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Agile thinking: Why it is important and how to overcome the common misconceptions

How does Agile truly transform the software domain? Learn why “doing Agile without being Agile” can lead to pitfalls. Delve into the necessity of balancing speed and quality in Agile software development.

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We are used to think in steps: we decide on a destination, get in the car, put on the seatbelt, start the car and drive. Routine is driven by normality, as long as everything stays the same, we do not need to change.  This is also how Information Systems were initially designed: the waterfall method.

Even at its dawn, back in 1970, Dr. Winston Royce had remarked that this approach ‘is risky and invites failure’; It does not welcome change. This is exacerbated by a constantly changing environment. In the 80s we used to plan our driving route in advance, whereby nowadays our GPS constantly monitors traffic and weather provide the safest and fastest route. Not only is this safer during the act of driving, but it also eliminates the need for up-front planning; you just start and go.

How does going Agile solve this problem?

The Agile manifesto was created to precisely solve this issue. Its core value set that encourages collaboration, responsiveness and usable outcomes substitute the age-old step-by-step thinking. Does it always work? No. In this article we examine some of the pitfalls of agile and how to overcome them.

Agile methodologies are a set of frameworks and practices that aim to deliver value to customers in an iterative and incremental way, while adapting to changing requirements and feedback. This makes them ideal of fields where the path to an objective (or the objective itself) change regularly, such as for military applications. It achieves this by focusing on 3 ideals:

  • Limiting ‘Work in Process’ by breaking large tasks into small chunks which add value on their own.
  • A shortened feedback loop through the delegation of control to small teams that can plan, act and review independently.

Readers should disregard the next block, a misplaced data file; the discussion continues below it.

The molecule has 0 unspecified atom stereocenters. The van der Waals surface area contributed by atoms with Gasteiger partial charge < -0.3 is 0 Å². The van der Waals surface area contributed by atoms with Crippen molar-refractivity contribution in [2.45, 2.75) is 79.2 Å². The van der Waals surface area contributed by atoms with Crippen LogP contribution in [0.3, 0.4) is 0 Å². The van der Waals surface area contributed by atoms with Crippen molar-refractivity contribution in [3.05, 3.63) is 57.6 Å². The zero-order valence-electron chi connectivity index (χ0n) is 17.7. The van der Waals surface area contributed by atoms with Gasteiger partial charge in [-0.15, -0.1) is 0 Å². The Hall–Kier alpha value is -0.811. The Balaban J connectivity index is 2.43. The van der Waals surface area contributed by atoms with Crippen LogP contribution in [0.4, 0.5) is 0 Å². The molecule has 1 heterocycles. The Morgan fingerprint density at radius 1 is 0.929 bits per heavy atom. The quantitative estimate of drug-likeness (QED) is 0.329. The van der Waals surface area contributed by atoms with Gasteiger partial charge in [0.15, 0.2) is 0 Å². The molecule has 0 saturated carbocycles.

• Encouraging continuous learning and adapting by bringing the end customer in direct contact with the team.

This way of thinking suits the software domain where we try to solve complex problems, within a rapidly changing ecosystem and with customers that struggle to formulate their requirements. So where could things go wrong?

The Pitfalls of Agile

Doing Agile without being Agile

Agile is a way of thinking, a culture with its values and principles. It provides guidelines but it does not dictate precise ways of working. A misuse of Agile is when people ‘do Agile without being Agile’, that is, when the mechanics and rituals of Agile are used as an explanation to provide a rigid framework.

Doing Agile in this way reduces the trust and alignment of the team and its stakeholders because it does not adapt to the changing requirements. Consequently, it hinders innovation, creativity and continuous improvement. Agile is first and foremost a mindset and should be thought as such; focusing on delivering value to customers through engagement, feedback and empowerment is a must to be Agile.

Neglecting Technical and Quality Aspects of Agile

Agile promises added value at a regular pace, such as at the end of a sprint. This is critical for the regular feedback loop; however it can be misinterpreted as an excuse to cut corners in order to meet deadlines.

This is not a good idea because there is little value added in reducing the quality of deliverables to stick to time; all we end up with is a pile up of technical debt that will inevitably need to be repaid in ten-fold later.

A key word in the Scrum methodology is that the deliverable is a ‘Potentially Shippable Product Increment’ (PSPI). This means that the result of a sprint must be ‘production ready’. This means a stamp of quality that is non-negotiable.

To achieve this, it is important that:

  • The team has adopted a good understanding of standards and best practices especially a robust definition of ready.
  • The team is resourced sufficiently to create a PSPI. That is, it has business representatives, developers, testers, and operators who can achieve this.

Believing that Agile fixes everything

Agile is not a silver bullet for everything.  Even within Agile itself there are different flavour: Scrum and Kanban to name a few. Every major undertaking needs to be carefully assessed as to which Agile methodology, if any, would fit best.

Variations in project scope and complexity, team size and skill set, and organization structure and culture impact the usability of different techniques. The requirement for continuous improvement aids is also in place to aid the team to adapt, not only to the requirements of the customers, but also to those of their work environment. Afterall, one must clean their own act before trying to clean that of others.

Deciding what is best for your circumstances.

The Agile methodology certainly has its benefits, however so too does a step wise approach like Waterfall. Throughout recent history one finds many examples of success and flops using either method, which all raise the question of ‘What if we did it differently?’

Recently on Harvard Business Review, an interesting debate was addressed about the use of a hybrid approach, creating a toolbox of the best of both worlds. This makes perfect sense when the correct context is established, when the people and the technology are used to formulate the process.

When you are commuting again thing about it, how often do you look back at your routine and feel you can improve it?

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